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Are WWE script writers secretly working for the Premier League?

Despite a full weekend of Premier League fixtures, there was one game upon which everyone had their roving eye focused.


Stamford Bridge played host to an unbeaten home side and a bizarrely led and inconsistently performing visitor from Manchester. Chelsea appeared firm favourites and with United’s chances of European qualification seeming to wane, all the pressure was on Jose Mourinho’s men.


The season of Manchester United reads as a WWE script. A dysfunctional team; clunky and disjointed on the pitch, rumours of a player mutiny and the entire production choreographed by a pantomime villain ready to explode.


If anyone thought the clubs dramatic start to the season had reached its limit after eight rounds, how wrong they were. Any chance of the Red Devils going on an under the radar, clinical run of wins that repairs relationships and returns the manager to something near sanity, looks a pipe dream.


Mourinho was taunted, goaded, teased and eventually caught hook, line and sinker by the Chelsea fans. His state of mind wasn’t helped by a promising start from the Blues, who took the lead after 21 minutes from the head of Antonio Rudiger.


The home side looked polished and organised in attack but all credit to the visitors, who were able to shift the momentum of the match and employ a more physical game that negatively impacted Chelsea’s rhythm in midfield.


Eventually it paid dividends and goals to Anthony Martial in the 55th and 73rd minutes had United on the brink of an unlikely and unpredictable victory. Chelsea threw all they had at the visitors and in a rather primal goal mouth scramble, grabbed a 96th minute equaliser that sent the fans into rapture and Mourinho become their prime target.


The same could be said of the Chelsea bench, who let Mourinho well and truly know that his constant reminders of the three Premier League titles he nurtured at Stamford Bridge are not appreciated. After weeks of turmoil and much personal insult launched in his direction, Mourinho exploded in rage, furious that all three had slipped away.


He pointed and spat vitriol at his agitators, all the while, held back by staff. It was a dramatic end to an entertaining afternoon that saw Chelsea slip off the title setting pace of Manchester City and Liverpool.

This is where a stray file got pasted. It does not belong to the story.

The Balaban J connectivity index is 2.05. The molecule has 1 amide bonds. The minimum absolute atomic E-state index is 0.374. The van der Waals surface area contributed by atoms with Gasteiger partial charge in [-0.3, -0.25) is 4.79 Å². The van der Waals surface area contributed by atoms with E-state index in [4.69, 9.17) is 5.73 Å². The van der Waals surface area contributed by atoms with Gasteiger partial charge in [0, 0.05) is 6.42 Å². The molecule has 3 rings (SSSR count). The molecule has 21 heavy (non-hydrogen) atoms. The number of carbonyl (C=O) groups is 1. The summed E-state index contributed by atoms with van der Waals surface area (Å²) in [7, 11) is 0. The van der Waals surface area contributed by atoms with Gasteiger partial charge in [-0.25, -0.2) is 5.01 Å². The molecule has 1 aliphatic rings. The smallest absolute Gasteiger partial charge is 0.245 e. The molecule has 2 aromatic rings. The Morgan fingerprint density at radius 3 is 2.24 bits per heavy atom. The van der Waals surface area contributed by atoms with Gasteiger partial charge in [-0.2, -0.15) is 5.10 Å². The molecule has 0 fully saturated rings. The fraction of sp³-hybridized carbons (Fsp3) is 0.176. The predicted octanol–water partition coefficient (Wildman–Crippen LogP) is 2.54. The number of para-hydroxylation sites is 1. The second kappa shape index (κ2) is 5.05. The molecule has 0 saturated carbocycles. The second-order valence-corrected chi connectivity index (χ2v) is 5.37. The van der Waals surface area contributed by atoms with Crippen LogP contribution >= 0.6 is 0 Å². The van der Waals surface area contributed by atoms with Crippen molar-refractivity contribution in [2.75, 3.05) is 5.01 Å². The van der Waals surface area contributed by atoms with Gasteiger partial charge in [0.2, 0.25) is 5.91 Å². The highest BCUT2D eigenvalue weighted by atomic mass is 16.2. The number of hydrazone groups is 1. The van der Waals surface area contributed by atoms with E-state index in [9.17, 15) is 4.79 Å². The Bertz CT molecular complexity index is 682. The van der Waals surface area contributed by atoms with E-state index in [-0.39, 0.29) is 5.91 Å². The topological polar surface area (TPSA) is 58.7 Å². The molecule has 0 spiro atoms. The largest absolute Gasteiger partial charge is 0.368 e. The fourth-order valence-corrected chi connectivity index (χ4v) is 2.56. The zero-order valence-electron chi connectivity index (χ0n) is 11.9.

Elsewhere, Erik Lamela found the net for Tottenham again to send West Ham to its sixth loss of the young season and Newcastle remained win less after a 1-0 loss to Brighton, in a match that loomed as crucial for both in terms of avoiding relegation later in the season.


Cardiff won at home after slotting four past Fulham and Manchester City continued its stellar form with Burnley on the end of a five goal pounding. Liverpool kept pace with City and Mohamed Salah found the net after a slow start to the season. Watford scored an excellent 2-0 away victory against Wolves.


Whilst some excellent football was played it was all about Manchester United at Stamford Bridge, with the disappointment of the late goal inciting another petulant and aggressive reaction from Mourinho.


The apology from the guilty Chelsea assistant, who appeared to come in close proximity to Mourinho, has been accepted and life goes on. Once again, the Portuguese spoke of respect in the post-game; feeling aggrieved at those who had made his afternoon somewhat uncomfortable, as well as questioning the injury time added by the referee.


It is hard to fathom how the WWE script writers top themselves from week to week when it comes to Manchester United, but they keep doing it.


It will all resume on Matchday 10, as the Red Devils host Everton. In a pure footballing sense; something that often appears secondary when Mourinho is involved, the match between Tottenham and Manchester City has more interest and sees another challenger with the chance to derail City’s charge.


The longer the season runs the less likely it appears that anyone can interrupt the undisputed champions of Manchester, whilst the red part of that City remains a volatile mystery.



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